Australia’s “Resources & Energy Quarterly” Release
From the Department of Industry, Innovation & Science, Office of the Chief Economist comes Australia’s latest Resources & Energy Quarterly release. There are a number of interesting snapshots in the report when it comes to Australia’s participation in the gold market as the world’s second largest producer.
As pictured below, in the last year Australia produced 290 tonnes of gold comprising 8.9% of the world’s mine output. Readers may be interested to learn that the single largest use for gold globally is in jewellery at 47%, twice that used in gold coins and bars and almost 6 times that used in Central Bank reserves. India and China are the biggest participants in the jewellery consumer markets as we’ve discussed previously.
The report paints a picture of increased global demand (forecast to rise by 1.8 per cent in 2018) coinciding with stagnant supply and a fall in recycling output.
Jewellery consumption is forecast to increase by 3.5% in 2017 driven largely by the economic growth in India and China supporting higher discretionary spending and despite the GST introduced in India which we covered recently.
Partly driven by growth in smartphone usage, gold consumption in electronics increased by 3.7% YOY in the March quarter. Gold used in electronics is forecast to increase by 2.2% in 2017 to 261 tonnes.
Total gold supply decreased by 12% year-on-year in the March quarter 2017. With global mine output stagnant, the fall was driven by a drop of 21% YOY in recycled supply globally to 283 tonnes. The report predicts world mine production to plateau over the next three years suggesting that new projects capable of commercial production will be required to maintain the current level of world supply.
Somewhat telling is the 30% YOY increase in Australia’s gold exploration expenditure in the March quarter. At $155 million, gold exploration expenditure comprises just under half of Australia’s total exploration expenditure in the March quarter.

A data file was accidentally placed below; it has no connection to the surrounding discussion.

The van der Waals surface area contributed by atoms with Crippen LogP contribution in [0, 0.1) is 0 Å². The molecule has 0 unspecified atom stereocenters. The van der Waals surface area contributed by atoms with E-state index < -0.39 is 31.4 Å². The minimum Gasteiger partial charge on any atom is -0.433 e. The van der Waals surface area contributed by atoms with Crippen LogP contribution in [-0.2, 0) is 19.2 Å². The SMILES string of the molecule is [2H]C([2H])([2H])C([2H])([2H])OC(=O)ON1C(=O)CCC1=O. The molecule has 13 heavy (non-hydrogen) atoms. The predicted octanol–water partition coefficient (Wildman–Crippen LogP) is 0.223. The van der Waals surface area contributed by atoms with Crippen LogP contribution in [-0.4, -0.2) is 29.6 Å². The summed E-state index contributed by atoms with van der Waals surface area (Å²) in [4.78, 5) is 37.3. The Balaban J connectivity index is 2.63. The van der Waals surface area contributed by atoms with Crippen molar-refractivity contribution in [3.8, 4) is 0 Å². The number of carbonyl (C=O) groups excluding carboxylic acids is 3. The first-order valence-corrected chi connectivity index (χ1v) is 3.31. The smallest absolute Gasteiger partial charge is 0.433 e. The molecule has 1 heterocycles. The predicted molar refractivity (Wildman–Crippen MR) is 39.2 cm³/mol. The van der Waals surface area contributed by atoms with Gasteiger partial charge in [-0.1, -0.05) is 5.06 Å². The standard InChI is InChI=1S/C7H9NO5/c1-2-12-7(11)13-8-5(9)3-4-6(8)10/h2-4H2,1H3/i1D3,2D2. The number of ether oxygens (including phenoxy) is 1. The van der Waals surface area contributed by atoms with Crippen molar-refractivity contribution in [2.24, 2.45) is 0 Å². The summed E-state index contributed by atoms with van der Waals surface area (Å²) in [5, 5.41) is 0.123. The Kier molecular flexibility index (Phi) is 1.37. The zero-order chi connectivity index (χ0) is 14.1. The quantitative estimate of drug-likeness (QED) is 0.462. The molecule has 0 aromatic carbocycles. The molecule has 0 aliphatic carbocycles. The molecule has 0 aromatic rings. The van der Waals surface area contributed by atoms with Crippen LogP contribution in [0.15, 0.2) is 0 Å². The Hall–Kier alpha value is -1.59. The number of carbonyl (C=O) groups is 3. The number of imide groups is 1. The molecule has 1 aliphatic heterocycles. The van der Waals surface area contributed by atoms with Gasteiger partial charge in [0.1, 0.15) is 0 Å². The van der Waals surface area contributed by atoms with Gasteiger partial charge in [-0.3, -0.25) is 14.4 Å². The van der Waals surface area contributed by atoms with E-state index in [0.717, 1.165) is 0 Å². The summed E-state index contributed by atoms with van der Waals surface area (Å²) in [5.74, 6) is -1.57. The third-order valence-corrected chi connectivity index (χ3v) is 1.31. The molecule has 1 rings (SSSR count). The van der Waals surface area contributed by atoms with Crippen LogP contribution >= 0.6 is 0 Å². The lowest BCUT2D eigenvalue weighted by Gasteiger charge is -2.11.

The release went largely unnoticed in the news community with the exception of Steve St. Angelo at SRSRocco Report who, with significant relevance to our post yesterday, had the following to say about the department’s release:
“Are the Chinese getting close to announcing a new gold-backed currency? Well, if the record amount of Australian gold exports into China is an indicator, it may be close at hand. While the Chinese have been importing a lot of gold from Australia, it reached a new record high in 2017.”
Citing the government report, Steve notes that Australian gold exports destined for Hong Kong and China were higher during the Q1 of 2017 than any other quarter on record and increased by 54% over the same time last year as pictured below.
Confucius is attributed with saying “The beginning of wisdom is to call things by their proper name.” With new commercial production required just to maintain current global gold supply, obvious upward trending demand characteristics spearheaded by the East and the efforts underway to increase the role of gold in monetary transactions, J.P. Morgan’s attempt at naming gold during his 1912 congressional testimony seems as wise as any.